Deutsche Telekom is reported to be in negotiations to buy a chunk of Cable & Wireless Communications (C&WC).
The German telecomms operator, which controls the largest market in Europe, has been widely tipped to purchase a stake in a significant UK player for a while but has been distracted by its flotation and debt.
Now it is reported to be considering a #750 million bid for Bell Cablemedia?s 14 per cent stake in C&WC, formed from the merger of UK cable operations by three telecomms giants last October. However, the stake on offer could become far larger - Bell Canada, Bell Cablemedia?s parent, is believed to be withdrawing from the UK telecomms market, and so too is Nynex, which is merging with fellow US telco Bell Atlantic.
C&WC is an attractive partner for the German giant since its largest shareholder, Cable & Wireless, pulled out of its proposed joint venture with Deutsche Telekom?s German rivals Veba and RWE earlier in the year. This withdrawal was thought to be in preparation for a bid to join Global One, the alliance between Deutsche Telekom, Sprint and France Telecom.
The entry by Deutsche Telekom into C&WC could ease Cable & Wireless? inclusion in Global One and pave the way for equity shares in C&WC to be bought by the other Global One partners. C&W is attractive because of its presence in the Asia Pacific region and in return, the move would significantly strengthen C&W, which is seen as far weaker in Europe than BT/MCI and Global One. It is known to be looking to strengthen its position in France and to find partner in Italy.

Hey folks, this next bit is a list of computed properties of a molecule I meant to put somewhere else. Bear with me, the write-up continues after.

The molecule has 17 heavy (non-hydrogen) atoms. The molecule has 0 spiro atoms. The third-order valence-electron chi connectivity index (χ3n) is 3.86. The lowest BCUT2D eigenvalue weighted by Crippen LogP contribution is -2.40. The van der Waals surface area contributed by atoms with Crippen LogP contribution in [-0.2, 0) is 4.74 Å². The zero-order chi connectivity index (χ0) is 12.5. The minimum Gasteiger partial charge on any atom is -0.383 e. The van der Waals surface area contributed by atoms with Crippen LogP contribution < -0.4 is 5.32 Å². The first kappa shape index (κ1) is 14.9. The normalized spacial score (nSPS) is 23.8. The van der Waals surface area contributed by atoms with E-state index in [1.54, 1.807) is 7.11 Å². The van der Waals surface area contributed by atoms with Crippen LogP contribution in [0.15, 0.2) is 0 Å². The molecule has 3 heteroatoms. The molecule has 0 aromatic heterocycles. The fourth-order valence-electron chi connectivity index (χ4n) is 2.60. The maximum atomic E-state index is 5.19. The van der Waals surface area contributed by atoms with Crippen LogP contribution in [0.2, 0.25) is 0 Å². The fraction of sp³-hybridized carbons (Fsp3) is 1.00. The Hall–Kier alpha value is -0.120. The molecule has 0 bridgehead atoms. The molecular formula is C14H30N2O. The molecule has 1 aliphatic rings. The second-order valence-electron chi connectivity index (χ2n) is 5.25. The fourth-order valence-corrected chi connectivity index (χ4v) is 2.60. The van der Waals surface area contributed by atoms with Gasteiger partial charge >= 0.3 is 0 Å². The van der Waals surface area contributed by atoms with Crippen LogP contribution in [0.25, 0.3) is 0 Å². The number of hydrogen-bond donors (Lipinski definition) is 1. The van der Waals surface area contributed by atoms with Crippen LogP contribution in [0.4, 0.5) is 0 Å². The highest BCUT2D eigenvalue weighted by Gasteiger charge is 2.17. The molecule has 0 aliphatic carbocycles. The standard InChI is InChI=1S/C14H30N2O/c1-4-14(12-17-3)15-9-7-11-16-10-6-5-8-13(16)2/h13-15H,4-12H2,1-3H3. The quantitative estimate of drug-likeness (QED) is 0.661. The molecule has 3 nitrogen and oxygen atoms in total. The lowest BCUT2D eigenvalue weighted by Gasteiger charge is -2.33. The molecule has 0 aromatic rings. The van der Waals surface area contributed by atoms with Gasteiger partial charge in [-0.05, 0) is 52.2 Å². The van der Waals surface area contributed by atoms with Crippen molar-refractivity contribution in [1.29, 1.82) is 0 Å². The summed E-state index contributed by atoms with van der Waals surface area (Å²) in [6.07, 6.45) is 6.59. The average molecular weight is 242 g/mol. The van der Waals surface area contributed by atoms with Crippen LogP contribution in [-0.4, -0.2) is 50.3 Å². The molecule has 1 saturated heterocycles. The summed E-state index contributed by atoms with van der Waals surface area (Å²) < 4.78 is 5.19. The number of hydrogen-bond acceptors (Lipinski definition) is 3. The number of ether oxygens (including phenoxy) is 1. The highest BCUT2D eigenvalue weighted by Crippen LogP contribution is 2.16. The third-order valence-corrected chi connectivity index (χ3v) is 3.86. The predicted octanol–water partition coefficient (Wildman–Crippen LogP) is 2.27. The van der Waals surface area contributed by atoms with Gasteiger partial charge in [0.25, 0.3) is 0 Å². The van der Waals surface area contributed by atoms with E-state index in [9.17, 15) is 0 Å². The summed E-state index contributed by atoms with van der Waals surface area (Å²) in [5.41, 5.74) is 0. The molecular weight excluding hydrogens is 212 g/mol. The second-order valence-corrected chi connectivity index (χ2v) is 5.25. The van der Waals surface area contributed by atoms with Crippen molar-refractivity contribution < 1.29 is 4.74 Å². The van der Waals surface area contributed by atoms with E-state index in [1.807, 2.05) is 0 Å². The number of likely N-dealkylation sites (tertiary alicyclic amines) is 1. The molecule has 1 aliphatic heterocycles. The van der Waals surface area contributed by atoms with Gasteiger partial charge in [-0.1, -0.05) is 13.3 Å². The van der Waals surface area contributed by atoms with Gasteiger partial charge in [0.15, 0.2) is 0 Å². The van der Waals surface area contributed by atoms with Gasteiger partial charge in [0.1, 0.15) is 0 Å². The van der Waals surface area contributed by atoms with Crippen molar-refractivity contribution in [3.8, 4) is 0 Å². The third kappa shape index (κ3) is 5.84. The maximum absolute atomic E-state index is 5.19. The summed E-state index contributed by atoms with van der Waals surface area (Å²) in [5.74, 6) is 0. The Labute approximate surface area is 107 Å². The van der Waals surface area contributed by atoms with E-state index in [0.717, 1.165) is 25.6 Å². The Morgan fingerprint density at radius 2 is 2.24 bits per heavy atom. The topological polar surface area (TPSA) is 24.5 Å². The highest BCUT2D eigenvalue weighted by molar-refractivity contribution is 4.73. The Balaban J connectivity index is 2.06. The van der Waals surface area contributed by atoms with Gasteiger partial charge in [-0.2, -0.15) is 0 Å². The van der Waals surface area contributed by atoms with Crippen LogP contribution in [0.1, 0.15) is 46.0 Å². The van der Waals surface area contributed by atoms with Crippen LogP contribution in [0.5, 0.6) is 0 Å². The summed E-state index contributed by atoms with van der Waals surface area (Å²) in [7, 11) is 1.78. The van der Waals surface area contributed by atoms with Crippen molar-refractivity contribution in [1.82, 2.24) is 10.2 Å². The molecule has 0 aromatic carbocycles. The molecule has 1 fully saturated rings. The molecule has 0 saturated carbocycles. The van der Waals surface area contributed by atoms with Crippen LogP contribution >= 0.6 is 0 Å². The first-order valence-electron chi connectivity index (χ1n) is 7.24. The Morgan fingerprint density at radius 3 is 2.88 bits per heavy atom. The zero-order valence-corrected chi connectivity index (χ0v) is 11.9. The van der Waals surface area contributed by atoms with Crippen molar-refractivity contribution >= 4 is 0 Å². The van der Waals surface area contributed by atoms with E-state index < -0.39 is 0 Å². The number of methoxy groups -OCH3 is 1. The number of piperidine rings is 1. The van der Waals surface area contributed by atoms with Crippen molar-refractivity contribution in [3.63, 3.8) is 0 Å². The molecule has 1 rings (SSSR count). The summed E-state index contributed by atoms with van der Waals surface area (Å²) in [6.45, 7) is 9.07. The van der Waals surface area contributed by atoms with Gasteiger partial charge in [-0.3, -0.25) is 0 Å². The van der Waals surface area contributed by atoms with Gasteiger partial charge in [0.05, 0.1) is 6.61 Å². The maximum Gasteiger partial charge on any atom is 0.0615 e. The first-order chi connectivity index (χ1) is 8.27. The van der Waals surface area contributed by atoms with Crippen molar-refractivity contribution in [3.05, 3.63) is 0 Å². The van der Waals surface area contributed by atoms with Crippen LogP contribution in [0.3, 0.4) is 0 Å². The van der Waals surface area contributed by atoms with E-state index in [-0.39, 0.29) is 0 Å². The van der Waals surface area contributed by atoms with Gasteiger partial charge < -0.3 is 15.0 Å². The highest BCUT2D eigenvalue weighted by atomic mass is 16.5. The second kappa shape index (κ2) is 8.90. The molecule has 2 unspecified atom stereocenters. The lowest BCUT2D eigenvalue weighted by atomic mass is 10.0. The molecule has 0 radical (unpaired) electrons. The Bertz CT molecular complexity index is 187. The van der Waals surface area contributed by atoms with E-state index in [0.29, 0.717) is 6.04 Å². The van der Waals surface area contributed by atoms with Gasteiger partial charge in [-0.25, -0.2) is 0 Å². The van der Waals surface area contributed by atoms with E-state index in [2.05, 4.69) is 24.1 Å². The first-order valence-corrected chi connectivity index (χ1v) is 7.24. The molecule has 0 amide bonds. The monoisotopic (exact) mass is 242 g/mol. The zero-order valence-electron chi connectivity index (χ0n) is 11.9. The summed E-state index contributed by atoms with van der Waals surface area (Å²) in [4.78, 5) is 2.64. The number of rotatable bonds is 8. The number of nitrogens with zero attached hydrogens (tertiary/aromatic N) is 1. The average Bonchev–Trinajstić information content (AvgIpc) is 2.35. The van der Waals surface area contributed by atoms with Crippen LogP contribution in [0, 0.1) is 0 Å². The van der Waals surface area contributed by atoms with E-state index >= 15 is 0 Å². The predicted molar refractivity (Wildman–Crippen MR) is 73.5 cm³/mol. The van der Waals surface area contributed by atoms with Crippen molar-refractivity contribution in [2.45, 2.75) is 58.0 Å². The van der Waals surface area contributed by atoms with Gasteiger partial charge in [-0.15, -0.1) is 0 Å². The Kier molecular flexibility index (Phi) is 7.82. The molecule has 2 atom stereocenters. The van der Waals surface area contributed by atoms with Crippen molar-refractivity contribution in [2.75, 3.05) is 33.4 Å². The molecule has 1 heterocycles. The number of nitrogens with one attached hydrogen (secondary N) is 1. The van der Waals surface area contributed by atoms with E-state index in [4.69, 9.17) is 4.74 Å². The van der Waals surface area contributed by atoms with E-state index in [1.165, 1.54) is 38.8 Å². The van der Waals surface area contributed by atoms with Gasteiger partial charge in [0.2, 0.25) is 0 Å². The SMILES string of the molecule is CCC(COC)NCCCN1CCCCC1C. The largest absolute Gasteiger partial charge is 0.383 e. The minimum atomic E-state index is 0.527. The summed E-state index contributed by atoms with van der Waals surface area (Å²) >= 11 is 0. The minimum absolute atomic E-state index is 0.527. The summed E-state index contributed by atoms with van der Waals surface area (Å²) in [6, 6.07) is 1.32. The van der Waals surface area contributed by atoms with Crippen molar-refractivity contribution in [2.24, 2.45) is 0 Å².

Deutsche Telekom would benefit from the deal by gaining direct access to customers using cable instead of having to pay BT local access charges. It would also gain a foothold in the lucrative UK market. C&WC was formed in October between the cable affiliates of telecomms giants Cable & Wireless, Nynex and Bell Canada. In the fold are Nynex Cablecomms, Bell Cablemedia, Videotron and Cable & Wireless subsidiary, Mercury Communications.
Including a 15-inch Intel Core-powered device weighing less than a bag of sugar
Tuomo Suntola's ALD technology extended Moore's Law, but was only adopted by chip-makers in 2007
Trump proposes a $1.3bn fine and a round of firings to un-bork ZTE
Findings could mean new optical frequencies to transmit more data along optical cables